American Ballet Theatre
Metropolitan Opera House, New York, NY; May 23(e), 2015

Jerry Hochman

Veronika Part, Stella Abrera and Vladimir Shklyarov in Giselle.  Photo MIRA

Veronika Part, Stella Abrera and Vladimir Shklyarov in Giselle
Photo MIRA

It’s about time.

For years, Stella Abrera has toiled in what I’ve described as ‘soloist purgatory’ at American Ballet Theatre (she’s been an ABT soloist since 2001), dancing essentially the same roles year after year after year, garnering rave reviews in the featured roles she’s danced , but never being given the opportunity to perform a significant leading role at the Met. This year, she’s been assigned to dance Cinderella (a role she’s danced previously, albeit in the James Kudelka version), and that would have been it.

It took an injury to change that.

Polina Semionova recently announced that she was withdrawing from the current Met season because of an injury, including this performance of Giselle, in which she was to be partnered by guest artist, Vladimir Shklyarov. Several days after that news broke, it was revealed that Abrera, who had danced Giselle previously, but not with ABT, would replace her.

To say her performance was a triumph would be an understatement.

In addition to being relatively flawless both technically and emotionally, Abrera included nuances – little ‘secret’ moments that usually develop over years of experience performing the role – that added texture to her portrayal. Her mime was clear as crystal. And she and Shklyarov, who danced an unusually fine, and notably gallant, Albrecht, looked like they’d rehearsed together for weeks: their timing was impeccable.

There were apparent two minor exceptions to what some might consider technical perfection. Abrera’s ‘chugs’ when Myrta first commands Giselle to dance were perfectly executed, but at a slightly slower rate of speed than some others, and her initial exaggeratedly slow penchée arabesque upstage of the dumbstruck Albrecht was delivered very carefully to maintain her balance, resulting in a leg that elevated incrementally rather than smoothly. In fact, these were not exceptions at all, but evidence of Abrera’s experience and artistic class. She knows that the most important thing is to maintain the style, and not to push – to show off – so hard that the stylistic purity is destroyed.

I anticipated that Abrera’s Act I would be more difficult for her than Act II, but she pulled it off brilliantly, with a convincing mad scene. I confess that I have more difficulty connecting with an older Giselle, even though, unlike for example, Juliet, the role does not require a youthful appearance. But age was not an issue in Abrera’s portrayal – she was real, danced without artifice, and consequently not only was able to connect with me, but obviously with the rest of the audience as well. And her Act II was extraordinary. She danced feather-lite, seemingly without corporeal existence. And her traveling diagonal entrechats were executed perfectly, and thrillingly.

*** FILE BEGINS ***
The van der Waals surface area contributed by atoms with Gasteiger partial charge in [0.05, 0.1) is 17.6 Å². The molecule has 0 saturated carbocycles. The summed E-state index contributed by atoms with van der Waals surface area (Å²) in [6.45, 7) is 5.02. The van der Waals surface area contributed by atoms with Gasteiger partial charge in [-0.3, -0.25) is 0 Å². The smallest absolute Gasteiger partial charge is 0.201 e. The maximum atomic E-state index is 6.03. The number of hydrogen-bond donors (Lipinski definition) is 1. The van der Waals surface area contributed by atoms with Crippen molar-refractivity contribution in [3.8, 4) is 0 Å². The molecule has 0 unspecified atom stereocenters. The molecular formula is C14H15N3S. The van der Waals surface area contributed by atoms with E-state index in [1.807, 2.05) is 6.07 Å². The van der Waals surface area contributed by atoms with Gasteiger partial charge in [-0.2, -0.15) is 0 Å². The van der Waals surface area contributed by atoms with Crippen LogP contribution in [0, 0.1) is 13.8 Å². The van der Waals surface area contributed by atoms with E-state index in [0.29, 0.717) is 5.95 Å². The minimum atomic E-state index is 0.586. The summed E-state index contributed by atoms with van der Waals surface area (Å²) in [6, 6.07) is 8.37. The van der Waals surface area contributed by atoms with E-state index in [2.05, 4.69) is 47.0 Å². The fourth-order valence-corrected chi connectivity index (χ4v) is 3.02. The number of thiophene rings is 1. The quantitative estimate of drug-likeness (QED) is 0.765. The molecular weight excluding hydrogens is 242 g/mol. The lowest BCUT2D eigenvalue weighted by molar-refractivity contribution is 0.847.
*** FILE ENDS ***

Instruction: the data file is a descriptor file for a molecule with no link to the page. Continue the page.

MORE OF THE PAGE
In addition to his partnering (and his obvious attention to Abrera throughout), Shklyarov’s own Act II entrechats were perhaps the most extraordinary that I can recall. He didn’t travel downstage, as many do, and which would have been fine, he did all of them while remaining in a relatively stationary position upstage. In addition to being perfectly executed (at least at the beginning, before he began using his arms a bit too much to provide lift), they went on long past the point where any other danseur who does that step sequence (as opposed to the ‘Baryshnikov’ brisés volés) would have stopped. The audience gasped – the first time I’d heard any such reaction since…Baryshnikov.

The one minor quibble I have with Shklyarov – but, again, nothing hugely significant – is that his Act I acting needs some measure of improvement. He dismissed Wilfred before he knew Wilfred was turning to make one last plea to get Albrecht to leave Giselle’s village, without even bothering to look at him. And his reaction to being found out – He tapped his forehead as if to say ‘what was I thinking?’ – was not made until long after he should have responded to Bathilde’s inquiry.

Veronika Part delivered her usual excellent Myrta, Nancy Raffa the appropriately concerned Berthe, Thomas Forster was a stalwart and wooden (not inappropriately) Hilarion, and the corps was exemplary throughout. The only disappointment of the evening was the peasant pas de deux, danced by Misty Copeland and Craig Salstein, which was both underwhelming, and, for the ballerina, conducted at a ridiculously slow place.

Before the performance began, Kevin McKenzie, ABT’s Artistic Director, saluted and recognized his ‘great’ ABT dancers, as well as the assemblage of ABT alumnae who had gathered for what was intended as a special performance. But no mention was made of the cast change. Awkward as it may have been, the fact that Abrera finally got this opportunity, even if it wasn’t what he had been initially intended, should have been acknowledged. The audience knew it (and cheered Abrera when she first appeared – not something that an audience usually does when a cast change is made), and recognized it again with a deserved standing ovation and extended curtain calls at the ballet’s conclusion. This belated and unplanned opportunity, and Abrera’s stellar portrayal, was what made this performance of Giselle special.